Cretaceous Giant Siliciclastic Reservoirs Depositional Models in Kuwait
The most important Cretaceous siliciclastic reservoirs in Kuwait are Zubair, Burgan, Mauddud and Wara formations. They are productive in many fields such as Burgan, Ahmadi, Maqwa, Raudhatain, Sabriyah, Bahrah, Minagish, Ratqa, Abdali, Khafji and Dorra fields. Zubair Formation consists of alternating sandstone, siltstone and shales and minor limestone, representing littoral and partly deltaic, estuaries to marine sedimentation. It has multiple reservoirs which occur in well-developed sand horizons, with porosity of 14-24%, permeability between 400-4000md and oil gravity ranging from 35-38 API. Burgan Formation is divided into two members. The Upper Sandstone Member consists of interbedded glauconitic sand and dark grey shale with middle unit of quartz sand. This reservoir has porosities 12-20% and permeabilities 380-600md, with oil gravity of 28-36 API. The Lower Sandstone Member consists of shale, medium to coarse-grained, well sorted quartz sandstone. The reservoir has more than 400md permeability and an average of 23% porosity, and oil gravity 29-32 API. These clastics were deposited in tidal-influenced, coastal-marine transitional graded into fluvial-dominated and continental setting. Mauddud Formation is characterized by siliciclastic and carbonates facies. The carbonate were deposited in moderate to high energy, upper ramp setting of moderate energy, and upper-middle ramp to deeper lagoonal setting. The siliciclastic of deltaic origin composed of medium to fine-grained glauconitic sandstones, bioturbated mud rich sandstone and dark shale. The formation has low porosity and permeability with oil gravity of 27-30 API. The porosity in the sandstones and the dark shales ranges between 5 to 12%, while the permeability is 0.3-11 md. Wara Formation comprises multi-storey fluvial/ tide-influnced deposits within incised valley, consists of predominantly shaley sequence with thin sandstone layers in the lower part, graded upward to complex interbedded sequence of argillaceous laminated and bioturbated and glauconitic sandstones and shales. A prominent flooding surface separates the lower Wara from upper Wara, which comprises tide-influenced proximal delta-front and delta-top deposits. The reservoir has a 29-36 API oil gravity, 30-35% porosity, and permeabilities up to 3000 md.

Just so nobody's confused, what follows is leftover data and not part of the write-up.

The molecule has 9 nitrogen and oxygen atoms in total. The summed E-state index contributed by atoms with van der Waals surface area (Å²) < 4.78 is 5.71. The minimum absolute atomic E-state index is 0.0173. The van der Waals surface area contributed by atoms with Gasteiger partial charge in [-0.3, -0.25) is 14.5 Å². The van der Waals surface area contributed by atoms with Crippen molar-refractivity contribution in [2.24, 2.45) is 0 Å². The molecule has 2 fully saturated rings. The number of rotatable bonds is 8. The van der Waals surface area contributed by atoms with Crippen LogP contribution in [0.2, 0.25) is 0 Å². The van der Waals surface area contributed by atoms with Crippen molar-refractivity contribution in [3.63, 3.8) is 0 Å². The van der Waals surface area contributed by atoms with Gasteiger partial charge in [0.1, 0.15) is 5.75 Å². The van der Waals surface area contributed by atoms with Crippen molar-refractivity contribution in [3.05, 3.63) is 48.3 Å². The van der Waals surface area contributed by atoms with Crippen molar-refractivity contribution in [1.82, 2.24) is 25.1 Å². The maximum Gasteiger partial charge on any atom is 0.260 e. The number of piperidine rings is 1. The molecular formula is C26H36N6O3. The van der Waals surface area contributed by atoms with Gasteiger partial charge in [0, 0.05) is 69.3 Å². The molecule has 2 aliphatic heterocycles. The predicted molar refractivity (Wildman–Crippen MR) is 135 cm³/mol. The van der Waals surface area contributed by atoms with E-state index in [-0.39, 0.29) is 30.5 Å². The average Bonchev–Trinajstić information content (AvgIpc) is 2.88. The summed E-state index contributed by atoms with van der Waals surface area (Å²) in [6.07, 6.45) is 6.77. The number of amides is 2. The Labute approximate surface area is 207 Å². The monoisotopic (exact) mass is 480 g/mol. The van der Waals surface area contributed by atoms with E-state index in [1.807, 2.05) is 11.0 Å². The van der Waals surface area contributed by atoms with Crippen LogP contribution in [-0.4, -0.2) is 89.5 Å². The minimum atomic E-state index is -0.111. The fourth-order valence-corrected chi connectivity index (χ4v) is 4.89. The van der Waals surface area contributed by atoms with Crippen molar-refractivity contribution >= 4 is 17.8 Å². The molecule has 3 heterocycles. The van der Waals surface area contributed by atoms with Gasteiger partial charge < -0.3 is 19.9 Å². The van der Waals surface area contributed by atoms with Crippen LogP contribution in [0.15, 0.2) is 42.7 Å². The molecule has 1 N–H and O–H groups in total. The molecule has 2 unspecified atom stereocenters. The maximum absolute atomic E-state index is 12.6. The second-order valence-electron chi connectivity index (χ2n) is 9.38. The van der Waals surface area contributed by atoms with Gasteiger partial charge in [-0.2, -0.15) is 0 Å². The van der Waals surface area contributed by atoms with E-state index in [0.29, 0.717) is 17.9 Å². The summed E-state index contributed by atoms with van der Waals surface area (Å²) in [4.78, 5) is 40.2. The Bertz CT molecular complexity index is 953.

AAPG Datapages/Search and Discovery Article #90332 © 2018 AAPG International Conference and Exhibition, Cape Town, South Africa, November 4-11, 2018